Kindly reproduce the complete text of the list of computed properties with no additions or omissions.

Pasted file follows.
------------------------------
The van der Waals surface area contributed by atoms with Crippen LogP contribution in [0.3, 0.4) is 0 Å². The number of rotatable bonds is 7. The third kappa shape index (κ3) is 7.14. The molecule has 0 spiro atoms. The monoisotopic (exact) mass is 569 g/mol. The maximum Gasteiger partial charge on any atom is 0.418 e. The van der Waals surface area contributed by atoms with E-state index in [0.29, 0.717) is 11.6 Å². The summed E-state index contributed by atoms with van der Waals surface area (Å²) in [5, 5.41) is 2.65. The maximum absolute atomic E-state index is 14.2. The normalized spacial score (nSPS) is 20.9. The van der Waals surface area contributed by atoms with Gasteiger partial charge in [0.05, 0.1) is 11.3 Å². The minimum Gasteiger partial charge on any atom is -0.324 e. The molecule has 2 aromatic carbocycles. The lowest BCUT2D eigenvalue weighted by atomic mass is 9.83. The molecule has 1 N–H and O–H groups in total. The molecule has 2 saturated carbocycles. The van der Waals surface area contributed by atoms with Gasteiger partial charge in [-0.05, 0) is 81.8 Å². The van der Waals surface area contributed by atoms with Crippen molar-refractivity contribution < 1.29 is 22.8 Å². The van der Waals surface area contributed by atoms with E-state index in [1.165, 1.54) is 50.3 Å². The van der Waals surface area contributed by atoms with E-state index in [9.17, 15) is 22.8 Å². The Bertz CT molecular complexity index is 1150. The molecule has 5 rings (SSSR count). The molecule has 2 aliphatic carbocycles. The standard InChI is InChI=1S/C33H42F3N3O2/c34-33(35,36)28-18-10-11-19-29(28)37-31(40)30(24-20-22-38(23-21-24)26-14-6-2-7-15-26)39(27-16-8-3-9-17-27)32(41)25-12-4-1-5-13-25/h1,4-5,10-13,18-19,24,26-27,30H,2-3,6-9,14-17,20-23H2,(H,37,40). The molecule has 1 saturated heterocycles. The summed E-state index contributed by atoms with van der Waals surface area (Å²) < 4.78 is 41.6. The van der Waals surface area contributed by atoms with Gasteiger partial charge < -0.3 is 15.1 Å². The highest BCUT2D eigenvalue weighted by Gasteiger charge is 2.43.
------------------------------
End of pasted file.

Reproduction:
The van der Waals surface area contributed by atoms with Crippen LogP contribution in [0.3, 0.4) is 0 Å². The number of rotatable bonds is 7. The third kappa shape index (κ3) is 7.14. The molecule has 0 spiro atoms. The monoisotopic (exact) mass is 569 g/mol. The maximum Gasteiger partial charge on any atom is 0.418 e. The van der Waals surface area contributed by atoms with E-state index in [0.29, 0.717) is 11.6 Å². The summed E-state index contributed by atoms with van der Waals surface area (Å²) in [5, 5.41) is 2.65. The maximum absolute atomic E-state index is 14.2. The normalized spacial score (nSPS) is 20.9. The van der Waals surface area contributed by atoms with Gasteiger partial charge in [0.05, 0.1) is 11.3 Å². The minimum Gasteiger partial charge on any atom is -0.324 e. The molecule has 2 aromatic carbocycles. The lowest BCUT2D eigenvalue weighted by atomic mass is 9.83. The molecule has 1 N–H and O–H groups in total. The molecule has 2 saturated carbocycles. The van der Waals surface area contributed by atoms with Gasteiger partial charge in [-0.05, 0) is 81.8 Å². The van der Waals surface area contributed by atoms with Crippen molar-refractivity contribution < 1.29 is 22.8 Å². The van der Waals surface area contributed by atoms with E-state index in [1.165, 1.54) is 50.3 Å². The van der Waals surface area contributed by atoms with E-state index in [9.17, 15) is 22.8 Å². The Bertz CT molecular complexity index is 1150. The molecule has 5 rings (SSSR count). The molecule has 2 aliphatic carbocycles. The standard InChI is InChI=1S/C33H42F3N3O2/c34-33(35,36)28-18-10-11-19-29(28)37-31(40)30(24-20-22-38(23-21-24)26-14-6-2-7-15-26)39(27-16-8-3-9-17-27)32(41)25-12-4-1-5-13-25/h1,4-5,10-13,18-19,24,26-27,30H,2-3,6-9,14-17,20-23H2,(H,37,40). The molecule has 1 saturated heterocycles. The summed E-state index contributed by atoms with van der Waals surface area (Å²) < 4.78 is 41.6. The van der Waals surface area contributed by atoms with Gasteiger partial charge < -0.3 is 15.1 Å². The highest BCUT2D eigenvalue weighted by Gasteiger charge is 2.43.